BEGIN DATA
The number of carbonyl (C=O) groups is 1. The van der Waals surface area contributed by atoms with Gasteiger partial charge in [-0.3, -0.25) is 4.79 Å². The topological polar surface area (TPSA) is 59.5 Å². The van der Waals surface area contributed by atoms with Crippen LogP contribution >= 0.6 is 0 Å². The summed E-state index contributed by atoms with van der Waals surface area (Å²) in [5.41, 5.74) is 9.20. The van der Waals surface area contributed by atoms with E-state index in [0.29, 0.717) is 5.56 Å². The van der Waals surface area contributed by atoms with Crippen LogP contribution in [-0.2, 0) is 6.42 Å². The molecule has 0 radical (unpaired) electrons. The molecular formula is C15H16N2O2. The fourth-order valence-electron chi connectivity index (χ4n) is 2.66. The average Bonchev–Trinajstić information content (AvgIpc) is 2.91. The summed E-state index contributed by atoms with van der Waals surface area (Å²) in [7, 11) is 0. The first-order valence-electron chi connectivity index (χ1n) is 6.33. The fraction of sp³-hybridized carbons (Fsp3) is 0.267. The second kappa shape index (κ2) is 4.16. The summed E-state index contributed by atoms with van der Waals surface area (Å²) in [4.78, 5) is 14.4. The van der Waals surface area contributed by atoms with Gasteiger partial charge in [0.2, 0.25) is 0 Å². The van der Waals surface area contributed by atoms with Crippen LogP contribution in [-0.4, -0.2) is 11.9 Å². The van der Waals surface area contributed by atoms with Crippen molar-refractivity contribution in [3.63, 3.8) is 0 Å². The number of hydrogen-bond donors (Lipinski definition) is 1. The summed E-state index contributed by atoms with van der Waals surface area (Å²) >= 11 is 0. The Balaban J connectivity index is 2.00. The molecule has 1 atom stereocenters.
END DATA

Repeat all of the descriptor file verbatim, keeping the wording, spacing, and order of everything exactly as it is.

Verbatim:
The number of carbonyl (C=O) groups is 1. The van der Waals surface area contributed by atoms with Gasteiger partial charge in [-0.3, -0.25) is 4.79 Å². The topological polar surface area (TPSA) is 59.5 Å². The van der Waals surface area contributed by atoms with Crippen LogP contribution >= 0.6 is 0 Å². The summed E-state index contributed by atoms with van der Waals surface area (Å²) in [5.41, 5.74) is 9.20. The van der Waals surface area contributed by atoms with E-state index in [0.29, 0.717) is 5.56 Å². The van der Waals surface area contributed by atoms with Crippen LogP contribution in [-0.2, 0) is 6.42 Å². The molecule has 0 radical (unpaired) electrons. The molecular formula is C15H16N2O2. The fourth-order valence-electron chi connectivity index (χ4n) is 2.66. The average Bonchev–Trinajstić information content (AvgIpc) is 2.91. The summed E-state index contributed by atoms with van der Waals surface area (Å²) in [7, 11) is 0. The first-order valence-electron chi connectivity index (χ1n) is 6.33. The fraction of sp³-hybridized carbons (Fsp3) is 0.267. The second kappa shape index (κ2) is 4.16. The summed E-state index contributed by atoms with van der Waals surface area (Å²) in [4.78, 5) is 14.4. The van der Waals surface area contributed by atoms with Gasteiger partial charge in [0.2, 0.25) is 0 Å². The van der Waals surface area contributed by atoms with Crippen LogP contribution in [-0.4, -0.2) is 11.9 Å². The van der Waals surface area contributed by atoms with Crippen molar-refractivity contribution in [3.63, 3.8) is 0 Å². The number of hydrogen-bond donors (Lipinski definition) is 1. The summed E-state index contributed by atoms with van der Waals surface area (Å²) >= 11 is 0. The Balaban J connectivity index is 2.00. The molecule has 1 atom stereocenters.